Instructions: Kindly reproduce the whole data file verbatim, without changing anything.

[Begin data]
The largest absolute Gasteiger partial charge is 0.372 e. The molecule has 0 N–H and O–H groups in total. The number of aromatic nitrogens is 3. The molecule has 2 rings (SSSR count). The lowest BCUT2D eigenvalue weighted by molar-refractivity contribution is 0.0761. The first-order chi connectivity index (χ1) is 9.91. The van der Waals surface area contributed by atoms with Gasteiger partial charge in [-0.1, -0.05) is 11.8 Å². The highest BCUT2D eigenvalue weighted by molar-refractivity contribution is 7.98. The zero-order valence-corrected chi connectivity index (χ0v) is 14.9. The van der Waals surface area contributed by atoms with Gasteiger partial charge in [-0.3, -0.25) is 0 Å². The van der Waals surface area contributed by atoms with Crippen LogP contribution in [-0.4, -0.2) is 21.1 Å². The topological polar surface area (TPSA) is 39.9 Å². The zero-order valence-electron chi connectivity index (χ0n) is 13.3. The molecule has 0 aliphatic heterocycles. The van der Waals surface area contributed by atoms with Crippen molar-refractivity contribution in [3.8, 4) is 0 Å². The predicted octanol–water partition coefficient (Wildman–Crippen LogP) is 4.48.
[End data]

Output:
The largest absolute Gasteiger partial charge is 0.372 e. The molecule has 0 N–H and O–H groups in total. The number of aromatic nitrogens is 3. The molecule has 2 rings (SSSR count). The lowest BCUT2D eigenvalue weighted by molar-refractivity contribution is 0.0761. The first-order chi connectivity index (χ1) is 9.91. The van der Waals surface area contributed by atoms with Gasteiger partial charge in [-0.1, -0.05) is 11.8 Å². The highest BCUT2D eigenvalue weighted by molar-refractivity contribution is 7.98. The zero-order valence-corrected chi connectivity index (χ0v) is 14.9. The van der Waals surface area contributed by atoms with Gasteiger partial charge in [-0.3, -0.25) is 0 Å². The van der Waals surface area contributed by atoms with Crippen LogP contribution in [-0.4, -0.2) is 21.1 Å². The topological polar surface area (TPSA) is 39.9 Å². The zero-order valence-electron chi connectivity index (χ0n) is 13.3. The molecule has 0 aliphatic heterocycles. The van der Waals surface area contributed by atoms with Crippen molar-refractivity contribution in [3.8, 4) is 0 Å². The predicted octanol–water partition coefficient (Wildman–Crippen LogP) is 4.48.